It's the time of the year when thousand pull requests are starting to float in
the air like a leaf on the wind
It's Hacktoberfest! And we are happy to be part of this fantastic event.
Usually, people are contributing to projects within the communities they are boiling in. But why not use this time to learn something challenging, something fresh, something that you never had time for?
You can get the benefits of Hacktoberfest while learning something new fascinating concepts – Functional Programming with Haskell.
And we're here to help!
- 4 Pull Request to get the T-Shirt or plant a tree as stands in the Hacktoberfest rules.
- 4 Pull Request to learn to program in Haskell.
- 4 Pull Request to blow your mind.
Table of Contents
- What is Learn4Haskell
- Who can participate
- What you will get from this course
- How to get started
- Who we are
- How can you help
What is Learn4Haskell
Learn4Haskell is a GitHub-located course that will get you into the Haskell Functional Programming world in just 4 Pull Requests.
This course is organised as a coding project. So you can complete the course without needing to exit your editor.
This works in the following way. When you decide to start the project, all you need to do is to fork the project. We have prepared 4 separate modules — chapters. Each part contains educational material and lots of examples that we provide in a simple form that doesn't require you to know anything about functional programming beforehand. Also, each chapter contains a number of exercises on everything that is explained by us. You can solve the tasks on your way and at the end open a PR to your fork with this chapter's solution and summon us (by shouting out our nicknames there). We would be happy to give you feedback on your progress, explain problematic concepts or just support you mentally!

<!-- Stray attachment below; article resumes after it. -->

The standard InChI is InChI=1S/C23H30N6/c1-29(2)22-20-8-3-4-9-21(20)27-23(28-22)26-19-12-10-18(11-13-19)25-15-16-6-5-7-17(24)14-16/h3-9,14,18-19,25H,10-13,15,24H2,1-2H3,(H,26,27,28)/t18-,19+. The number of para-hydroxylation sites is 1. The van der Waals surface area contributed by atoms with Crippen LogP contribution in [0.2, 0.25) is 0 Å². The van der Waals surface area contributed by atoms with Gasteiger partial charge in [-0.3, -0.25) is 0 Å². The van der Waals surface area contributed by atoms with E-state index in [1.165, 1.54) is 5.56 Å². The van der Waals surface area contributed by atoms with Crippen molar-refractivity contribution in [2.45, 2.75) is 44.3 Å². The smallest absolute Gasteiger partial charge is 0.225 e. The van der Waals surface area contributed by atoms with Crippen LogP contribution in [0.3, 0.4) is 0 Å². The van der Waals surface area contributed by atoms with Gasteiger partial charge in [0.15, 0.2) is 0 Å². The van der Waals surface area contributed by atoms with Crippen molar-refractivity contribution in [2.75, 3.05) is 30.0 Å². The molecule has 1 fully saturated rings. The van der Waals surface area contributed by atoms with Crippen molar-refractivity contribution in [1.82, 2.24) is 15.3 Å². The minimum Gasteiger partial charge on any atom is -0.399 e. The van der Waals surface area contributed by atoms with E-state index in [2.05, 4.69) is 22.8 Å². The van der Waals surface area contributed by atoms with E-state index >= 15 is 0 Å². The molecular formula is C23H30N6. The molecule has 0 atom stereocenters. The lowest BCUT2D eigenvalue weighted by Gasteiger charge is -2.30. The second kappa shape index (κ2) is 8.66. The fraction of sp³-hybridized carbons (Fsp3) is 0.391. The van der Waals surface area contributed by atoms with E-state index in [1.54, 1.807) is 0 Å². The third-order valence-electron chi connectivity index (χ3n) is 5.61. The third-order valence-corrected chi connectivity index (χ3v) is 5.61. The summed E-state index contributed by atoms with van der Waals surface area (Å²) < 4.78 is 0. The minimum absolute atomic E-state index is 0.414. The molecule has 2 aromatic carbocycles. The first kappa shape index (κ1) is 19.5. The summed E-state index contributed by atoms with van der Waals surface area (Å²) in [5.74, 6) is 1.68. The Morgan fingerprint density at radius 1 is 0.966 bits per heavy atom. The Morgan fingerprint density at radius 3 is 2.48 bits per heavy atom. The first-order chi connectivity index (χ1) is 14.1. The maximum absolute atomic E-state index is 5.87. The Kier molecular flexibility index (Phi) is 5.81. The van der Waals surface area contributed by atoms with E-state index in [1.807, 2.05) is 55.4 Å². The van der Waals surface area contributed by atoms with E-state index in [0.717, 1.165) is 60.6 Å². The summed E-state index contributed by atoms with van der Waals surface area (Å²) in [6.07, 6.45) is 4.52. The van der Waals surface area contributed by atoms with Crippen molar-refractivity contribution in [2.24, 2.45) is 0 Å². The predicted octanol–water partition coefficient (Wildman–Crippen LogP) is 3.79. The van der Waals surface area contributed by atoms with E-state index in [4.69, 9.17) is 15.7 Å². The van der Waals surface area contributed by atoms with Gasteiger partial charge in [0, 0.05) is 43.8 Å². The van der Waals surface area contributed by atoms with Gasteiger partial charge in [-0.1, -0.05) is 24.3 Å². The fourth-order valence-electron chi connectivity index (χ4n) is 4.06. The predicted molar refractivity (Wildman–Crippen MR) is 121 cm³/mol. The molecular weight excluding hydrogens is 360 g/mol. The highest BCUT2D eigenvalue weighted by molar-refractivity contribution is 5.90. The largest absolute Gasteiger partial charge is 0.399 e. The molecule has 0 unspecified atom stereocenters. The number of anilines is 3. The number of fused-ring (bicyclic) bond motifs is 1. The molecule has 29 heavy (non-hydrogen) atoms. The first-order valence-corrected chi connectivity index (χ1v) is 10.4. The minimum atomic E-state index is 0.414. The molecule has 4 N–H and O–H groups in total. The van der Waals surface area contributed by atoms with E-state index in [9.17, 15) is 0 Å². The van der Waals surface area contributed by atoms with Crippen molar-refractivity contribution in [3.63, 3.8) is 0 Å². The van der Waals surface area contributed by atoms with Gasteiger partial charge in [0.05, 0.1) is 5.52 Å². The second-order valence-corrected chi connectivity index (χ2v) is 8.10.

Each chapter contains unique information and covers different topics. We suggest going through them in order. However, if you think that some of the chapters are already familiar to you, feel free to skip onto the next one. If you would like to talk to us, you can even rely on PRs for the chapter you have questions about.
Chapters are stuffed with information, but are aimed to be completed without additional resources. You may spend an evening per chapter, but we swear it's worth it!
At the end of the course you should be able to independently create and read basic Haskell code and understand Monads and other famous concepts of Functional Programming.
Here is a more concrete plan of the mystical 4 Chapters we prepared for you. These are the highlights of each part.
- Chapter One – What is Haskell, what are its particularities, basic Haskell syntax, functions, types, expressions.
- Chapter Two – FP concepts in the language, immutability, pattern matching, recursion, polymorphism, laziness, Higher-ordered functions, partial applications, eta-reduction.
- Chapter Three – Focus on Types. Type aliases, ADTs, Product types and Records, Sum types and Enumerations, Newtypes, Typeclasses.